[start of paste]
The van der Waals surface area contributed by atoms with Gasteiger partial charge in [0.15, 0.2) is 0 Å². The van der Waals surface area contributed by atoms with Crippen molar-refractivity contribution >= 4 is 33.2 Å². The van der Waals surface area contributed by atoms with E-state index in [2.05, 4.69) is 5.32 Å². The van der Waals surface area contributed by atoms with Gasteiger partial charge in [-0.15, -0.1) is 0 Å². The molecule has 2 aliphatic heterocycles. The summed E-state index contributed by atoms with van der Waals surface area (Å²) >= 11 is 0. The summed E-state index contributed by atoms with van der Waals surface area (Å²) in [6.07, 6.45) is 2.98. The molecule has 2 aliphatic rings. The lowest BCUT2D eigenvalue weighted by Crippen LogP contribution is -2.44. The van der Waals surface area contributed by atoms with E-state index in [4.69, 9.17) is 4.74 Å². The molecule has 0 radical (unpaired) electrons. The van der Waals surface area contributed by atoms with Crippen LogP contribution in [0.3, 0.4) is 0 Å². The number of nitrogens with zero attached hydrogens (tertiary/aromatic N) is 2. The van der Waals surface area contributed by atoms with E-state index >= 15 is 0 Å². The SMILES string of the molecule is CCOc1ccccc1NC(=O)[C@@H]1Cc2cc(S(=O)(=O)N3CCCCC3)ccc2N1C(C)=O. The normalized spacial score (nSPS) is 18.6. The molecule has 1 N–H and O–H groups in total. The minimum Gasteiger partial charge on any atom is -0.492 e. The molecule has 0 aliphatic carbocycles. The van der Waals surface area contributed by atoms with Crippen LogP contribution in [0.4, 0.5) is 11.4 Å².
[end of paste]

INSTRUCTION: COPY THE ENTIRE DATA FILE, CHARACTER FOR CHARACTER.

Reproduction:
The van der Waals surface area contributed by atoms with Gasteiger partial charge in [0.15, 0.2) is 0 Å². The van der Waals surface area contributed by atoms with Crippen molar-refractivity contribution >= 4 is 33.2 Å². The van der Waals surface area contributed by atoms with E-state index in [2.05, 4.69) is 5.32 Å². The van der Waals surface area contributed by atoms with Gasteiger partial charge in [-0.15, -0.1) is 0 Å². The molecule has 2 aliphatic heterocycles. The summed E-state index contributed by atoms with van der Waals surface area (Å²) >= 11 is 0. The summed E-state index contributed by atoms with van der Waals surface area (Å²) in [6.07, 6.45) is 2.98. The molecule has 2 aliphatic rings. The lowest BCUT2D eigenvalue weighted by Crippen LogP contribution is -2.44. The van der Waals surface area contributed by atoms with E-state index in [4.69, 9.17) is 4.74 Å². The molecule has 0 radical (unpaired) electrons. The van der Waals surface area contributed by atoms with Crippen LogP contribution in [0.3, 0.4) is 0 Å². The number of nitrogens with zero attached hydrogens (tertiary/aromatic N) is 2. The van der Waals surface area contributed by atoms with E-state index >= 15 is 0 Å². The SMILES string of the molecule is CCOc1ccccc1NC(=O)[C@@H]1Cc2cc(S(=O)(=O)N3CCCCC3)ccc2N1C(C)=O. The normalized spacial score (nSPS) is 18.6. The molecule has 1 N–H and O–H groups in total. The minimum Gasteiger partial charge on any atom is -0.492 e. The molecule has 0 aliphatic carbocycles. The van der Waals surface area contributed by atoms with Crippen LogP contribution in [0.4, 0.5) is 11.4 Å².